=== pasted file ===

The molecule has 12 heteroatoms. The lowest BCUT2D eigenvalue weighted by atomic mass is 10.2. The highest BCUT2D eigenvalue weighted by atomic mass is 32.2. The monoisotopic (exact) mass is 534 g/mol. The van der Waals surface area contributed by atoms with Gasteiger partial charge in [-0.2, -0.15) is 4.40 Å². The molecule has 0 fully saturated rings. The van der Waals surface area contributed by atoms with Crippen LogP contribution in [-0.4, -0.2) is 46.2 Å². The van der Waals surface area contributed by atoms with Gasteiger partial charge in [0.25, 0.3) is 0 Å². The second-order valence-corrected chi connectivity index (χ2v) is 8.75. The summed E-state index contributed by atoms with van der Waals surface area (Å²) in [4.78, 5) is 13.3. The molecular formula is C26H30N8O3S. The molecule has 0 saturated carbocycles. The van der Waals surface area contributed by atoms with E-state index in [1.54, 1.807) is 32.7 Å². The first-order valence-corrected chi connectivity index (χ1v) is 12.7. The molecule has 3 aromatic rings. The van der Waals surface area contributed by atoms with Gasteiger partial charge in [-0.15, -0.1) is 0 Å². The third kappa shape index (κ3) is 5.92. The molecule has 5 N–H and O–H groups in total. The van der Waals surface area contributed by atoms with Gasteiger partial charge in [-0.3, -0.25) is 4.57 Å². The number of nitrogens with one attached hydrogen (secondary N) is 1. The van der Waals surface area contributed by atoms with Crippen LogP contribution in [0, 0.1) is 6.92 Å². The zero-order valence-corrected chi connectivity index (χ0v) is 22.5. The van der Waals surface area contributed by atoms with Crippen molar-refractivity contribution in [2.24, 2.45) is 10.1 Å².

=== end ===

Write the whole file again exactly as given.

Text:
The molecule has 12 heteroatoms. The lowest BCUT2D eigenvalue weighted by atomic mass is 10.2. The highest BCUT2D eigenvalue weighted by atomic mass is 32.2. The monoisotopic (exact) mass is 534 g/mol. The van der Waals surface area contributed by atoms with Gasteiger partial charge in [-0.2, -0.15) is 4.40 Å². The molecule has 0 fully saturated rings. The van der Waals surface area contributed by atoms with Crippen LogP contribution in [-0.4, -0.2) is 46.2 Å². The van der Waals surface area contributed by atoms with Gasteiger partial charge in [0.25, 0.3) is 0 Å². The second-order valence-corrected chi connectivity index (χ2v) is 8.75. The summed E-state index contributed by atoms with van der Waals surface area (Å²) in [4.78, 5) is 13.3. The molecular formula is C26H30N8O3S. The molecule has 0 saturated carbocycles. The van der Waals surface area contributed by atoms with E-state index in [1.54, 1.807) is 32.7 Å². The first-order valence-corrected chi connectivity index (χ1v) is 12.7. The molecule has 3 aromatic rings. The van der Waals surface area contributed by atoms with Gasteiger partial charge in [-0.15, -0.1) is 0 Å². The third kappa shape index (κ3) is 5.92. The molecule has 5 N–H and O–H groups in total. The van der Waals surface area contributed by atoms with Gasteiger partial charge in [-0.3, -0.25) is 4.57 Å². The number of nitrogens with one attached hydrogen (secondary N) is 1. The van der Waals surface area contributed by atoms with Crippen LogP contribution in [0, 0.1) is 6.92 Å². The zero-order valence-corrected chi connectivity index (χ0v) is 22.5. The van der Waals surface area contributed by atoms with Crippen molar-refractivity contribution in [2.24, 2.45) is 10.1 Å².